EM: I noticed that everywhere here—leaning in to look closely at the past and exposing its faults, and deepening our understanding without accusation. It’s a gentle lead, almost parental, drawing out our childhood selves to examine what we’ve done. We’re allowed to be uncomfortable and to learn from that.
We’ve talked about the post-romantic view of allegiance to country; I want to ask about the other kinds of desire and commitment in the book. “Long marriage is predicted by patterns / of call and response,” you write in “Night Train from Salzburg,” a sectional poem like “Letter to Rilke” that moves between a young couple’s journey thirty years ago and their life now:
One sees a goldfinch out the window and comments.
The other responds with an interested, Oh!
One suggests an article in the newspaper
and the other is pleased because she missed it,
and says so. Not passion, the experts say.
Not probing each other’s depths.
Just human birdsong.
“Human birdsong,” in the ohs and hmms: background noise in a comfortable home life. Contrast that with “giddum giddum,” the noise of the train on its tracks as the young couple journeys somewhere new, one sleeping easily, one awake all night, tuned to a rhythm of expectation. So much is being examined in this poem, about your own identity and joining with another person, and the inevitable restlessness that happens when you’ve been with someone for a long time. Can you talk about that, and how it connects to the book’s larger themes of safety and illusion?
KF: “Night Train to Salzburg” is located in the present, but spends most of its time remembering a night more than thirty-five years ago when the speaker realized she had chosen a husband. I’ve heard it described as romantic and also as anti-romantic. Though the poem is addressed to the husband, its real focus is that young “I,” the one who faced her unlit future, who longed for a partner to share it, and decided: this guy. I think I wanted to forgive her and thank her, in equal measure.
The lines you quote owe their existence to a talk by Stephanie Coontz, who wrote a fascinating social history called Marriage, a History. To me those lines are the heart of the poem. I’d say the idea of “birdsong” proves that I made my huge, life-shaping decision based on some wrong considerations. Marriage turned out to be a force outside passion and longing, and its longevity was predetermined by an accumulation of humdrum factors like breakfast conversation.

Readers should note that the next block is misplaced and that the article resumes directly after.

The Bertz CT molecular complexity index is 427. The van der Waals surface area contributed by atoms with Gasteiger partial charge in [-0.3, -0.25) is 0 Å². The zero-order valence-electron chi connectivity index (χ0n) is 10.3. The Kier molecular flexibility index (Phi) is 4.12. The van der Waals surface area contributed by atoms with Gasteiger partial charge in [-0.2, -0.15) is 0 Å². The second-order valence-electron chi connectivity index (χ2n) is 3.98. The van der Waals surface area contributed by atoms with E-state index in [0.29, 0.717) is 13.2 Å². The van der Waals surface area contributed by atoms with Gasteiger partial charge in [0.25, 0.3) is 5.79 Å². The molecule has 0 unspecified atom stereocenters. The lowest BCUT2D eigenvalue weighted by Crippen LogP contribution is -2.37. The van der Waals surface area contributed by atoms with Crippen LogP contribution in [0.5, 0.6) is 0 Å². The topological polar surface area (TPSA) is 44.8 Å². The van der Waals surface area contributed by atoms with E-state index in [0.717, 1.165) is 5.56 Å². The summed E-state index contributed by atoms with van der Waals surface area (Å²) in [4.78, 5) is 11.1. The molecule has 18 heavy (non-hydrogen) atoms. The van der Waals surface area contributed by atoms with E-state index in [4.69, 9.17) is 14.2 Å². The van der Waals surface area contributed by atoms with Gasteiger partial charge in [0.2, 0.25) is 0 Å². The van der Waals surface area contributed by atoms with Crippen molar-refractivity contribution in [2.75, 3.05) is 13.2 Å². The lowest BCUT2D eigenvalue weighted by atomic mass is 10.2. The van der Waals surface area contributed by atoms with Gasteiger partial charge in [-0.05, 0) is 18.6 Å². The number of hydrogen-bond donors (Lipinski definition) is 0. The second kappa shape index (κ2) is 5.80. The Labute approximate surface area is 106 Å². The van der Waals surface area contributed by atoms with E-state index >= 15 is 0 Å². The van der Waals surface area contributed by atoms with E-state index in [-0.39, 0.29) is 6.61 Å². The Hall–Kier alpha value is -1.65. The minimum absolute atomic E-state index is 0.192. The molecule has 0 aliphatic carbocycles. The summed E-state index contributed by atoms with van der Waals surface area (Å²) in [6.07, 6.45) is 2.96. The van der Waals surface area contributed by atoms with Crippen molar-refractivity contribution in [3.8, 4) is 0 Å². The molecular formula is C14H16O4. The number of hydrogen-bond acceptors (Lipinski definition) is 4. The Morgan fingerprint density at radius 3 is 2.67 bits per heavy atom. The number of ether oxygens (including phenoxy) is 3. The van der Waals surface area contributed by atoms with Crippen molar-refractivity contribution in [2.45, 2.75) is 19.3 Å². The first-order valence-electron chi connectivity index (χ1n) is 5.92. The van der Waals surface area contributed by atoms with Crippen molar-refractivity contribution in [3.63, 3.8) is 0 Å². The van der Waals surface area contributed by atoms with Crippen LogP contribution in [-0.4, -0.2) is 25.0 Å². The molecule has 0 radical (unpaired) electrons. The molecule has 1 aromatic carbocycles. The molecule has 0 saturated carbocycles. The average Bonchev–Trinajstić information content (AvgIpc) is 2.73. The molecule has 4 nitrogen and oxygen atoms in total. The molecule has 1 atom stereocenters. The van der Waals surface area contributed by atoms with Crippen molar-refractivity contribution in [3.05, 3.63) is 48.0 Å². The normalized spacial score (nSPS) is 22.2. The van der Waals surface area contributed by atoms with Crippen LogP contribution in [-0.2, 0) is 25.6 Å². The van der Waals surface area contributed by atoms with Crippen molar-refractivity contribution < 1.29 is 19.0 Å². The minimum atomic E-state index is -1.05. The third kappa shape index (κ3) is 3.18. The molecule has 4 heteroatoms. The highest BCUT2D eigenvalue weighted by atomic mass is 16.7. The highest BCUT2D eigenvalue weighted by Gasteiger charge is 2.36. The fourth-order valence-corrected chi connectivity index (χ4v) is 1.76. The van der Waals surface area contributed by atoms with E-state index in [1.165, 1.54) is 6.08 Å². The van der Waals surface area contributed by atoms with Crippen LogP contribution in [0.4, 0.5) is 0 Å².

I’m glad you name safety and illusion as themes that run throughout the book. Even as I knew better, I sought the safety implied in marriage, in the illusion of a true blue America. Maybe I can reevaluate my memories, because safety isn’t as important as it was once. I’m older, death looks pretty inescapable from here. It’s not in my power to protect my children, who are adults. Marriage is an ingrained, comforting habit. I can cast a cooler eye on everything.
EM: Earlier you mentioned the overlap of ideas between your second book, Plume, which is both history and criticism of the Hanford Nuclear Facility where your father (and later, you) worked, and Post Romantic. Both collections explore innocence, faith, and the betrayal of trust. I’d like to know what connections you see between your first book, Famous, and Post Romantic, and if you were aware of the older poems as you were writing the new.
KF: I am always aware of my older poems as I write new ones. It’s a bit of a nuisance and can shut me down pretty quickly to think I’m repeating myself. But I’m still drawn to writing about domestic life, which is the central concern of Famous; it’s my stomping grounds.